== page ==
McGraw: Music involves emotion, which inspires innovation. Music becomes a conduit for creativity, which helps open the mind, which is really conducive for creating the right conditions for hacking. Hacking isn’t a traditional art form, but it does involve a lot of creativity on the part of the hacker. Take programming, as an example. Each coder his their own style, their own flair, and their own personality that becomes evident in the codes they write.
(Do you know the famous hacker group Cult of the dead cow? CdC became a record label and its founder Grandmaster Ratte was a good guitarist….).
McGraw: Yes. I used to have good friends in the cDc back in the day 🙂
RHC: Heroes don’t come back. Survivors return home: you said you are a survivor. Who is your hero?
McGraw: I have multiple personality disorder. It may be strange to admit, but my alter, GhostExodus, is my hero. GhostExodus isn’t just my screen name. This is a compartmentalized aspect of who I am, and who I became when subjected to trauma; the one who got me through it when I wanted to give up, and the part of me that can somehow survive anything, against insurmountable odds.
RHC: The world is increasingly digitized and today there are no real things in the world that are completely dissociated from the virtual world. Do you believe that the escalation of cyber attacks could lead to an upcoming de-digitalization or rather, to people who want to live without digital?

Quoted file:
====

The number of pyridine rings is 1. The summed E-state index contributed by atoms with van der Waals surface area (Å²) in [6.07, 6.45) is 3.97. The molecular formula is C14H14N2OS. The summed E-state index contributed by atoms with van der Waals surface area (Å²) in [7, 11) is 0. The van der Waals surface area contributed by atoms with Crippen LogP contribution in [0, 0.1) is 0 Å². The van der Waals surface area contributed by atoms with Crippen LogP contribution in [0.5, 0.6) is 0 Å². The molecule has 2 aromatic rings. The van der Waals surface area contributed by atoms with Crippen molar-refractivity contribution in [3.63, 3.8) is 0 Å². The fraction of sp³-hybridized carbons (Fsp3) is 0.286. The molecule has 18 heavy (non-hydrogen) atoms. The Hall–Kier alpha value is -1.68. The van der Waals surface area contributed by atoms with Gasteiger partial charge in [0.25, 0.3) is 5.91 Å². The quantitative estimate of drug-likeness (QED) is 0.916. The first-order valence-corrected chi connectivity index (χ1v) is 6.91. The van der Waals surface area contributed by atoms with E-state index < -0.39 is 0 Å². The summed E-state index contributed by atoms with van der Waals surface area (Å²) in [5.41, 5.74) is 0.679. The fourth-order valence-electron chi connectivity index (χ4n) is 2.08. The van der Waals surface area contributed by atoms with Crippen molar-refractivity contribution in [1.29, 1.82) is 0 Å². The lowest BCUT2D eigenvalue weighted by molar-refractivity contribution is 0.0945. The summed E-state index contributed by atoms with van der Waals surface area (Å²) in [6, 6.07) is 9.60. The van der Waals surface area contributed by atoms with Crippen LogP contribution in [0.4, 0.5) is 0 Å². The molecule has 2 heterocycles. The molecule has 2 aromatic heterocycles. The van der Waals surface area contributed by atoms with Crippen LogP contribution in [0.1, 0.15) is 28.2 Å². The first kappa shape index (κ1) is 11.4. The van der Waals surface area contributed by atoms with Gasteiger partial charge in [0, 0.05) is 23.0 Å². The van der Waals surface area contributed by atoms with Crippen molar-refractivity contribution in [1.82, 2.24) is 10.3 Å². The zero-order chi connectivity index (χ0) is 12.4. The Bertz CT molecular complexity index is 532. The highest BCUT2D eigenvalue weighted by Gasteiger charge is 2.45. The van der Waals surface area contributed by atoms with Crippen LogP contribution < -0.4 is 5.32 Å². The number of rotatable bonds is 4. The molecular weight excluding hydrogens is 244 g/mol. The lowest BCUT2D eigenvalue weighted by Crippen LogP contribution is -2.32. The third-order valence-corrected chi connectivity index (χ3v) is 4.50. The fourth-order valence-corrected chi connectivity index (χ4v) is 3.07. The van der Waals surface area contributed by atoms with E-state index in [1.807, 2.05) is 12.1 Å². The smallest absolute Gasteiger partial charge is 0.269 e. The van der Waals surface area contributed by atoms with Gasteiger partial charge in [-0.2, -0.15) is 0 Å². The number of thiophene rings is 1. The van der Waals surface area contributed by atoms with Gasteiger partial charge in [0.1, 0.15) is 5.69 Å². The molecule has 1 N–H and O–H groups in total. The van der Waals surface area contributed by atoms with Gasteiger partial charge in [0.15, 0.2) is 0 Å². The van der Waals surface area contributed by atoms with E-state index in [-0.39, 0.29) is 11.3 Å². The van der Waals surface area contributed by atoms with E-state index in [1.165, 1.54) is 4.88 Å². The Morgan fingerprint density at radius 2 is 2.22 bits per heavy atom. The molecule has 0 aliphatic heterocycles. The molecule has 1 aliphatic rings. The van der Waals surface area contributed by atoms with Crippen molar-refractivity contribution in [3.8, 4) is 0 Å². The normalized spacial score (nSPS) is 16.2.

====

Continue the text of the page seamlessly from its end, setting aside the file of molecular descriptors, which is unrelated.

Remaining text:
McGraw: It would be good for societies to know what it’s like to live in an environment without computers. Perhaps more books will be read, and people will become more independent like our ancestors. I’m a little biased. I spent 5 months living off the grid in the wilderness and enjoyed the simplicity of life and the beauty of it that we miss when our focus is so obsessed with internet things. But to answer your question, only time will tell 🙂
Thank you, Ghost!
Autore, ex giornalista, laureata in Lettere e Filosofia con indirizzo storico-economico e poi in Architettura, ha poi approfondito i suoi studi in Network Economy e in Informations Economics, conclusi con un Master in Cyber Security e Digital Forensics e un Master in Filosofia e Governance del Digitale. Appassionata di innovazione tecnologica e sistemi complessi e della loro gestione nell’ambito della sicurezza e della loro sostenibilità in contesti internazionali. Criminalista. Velista ottimista.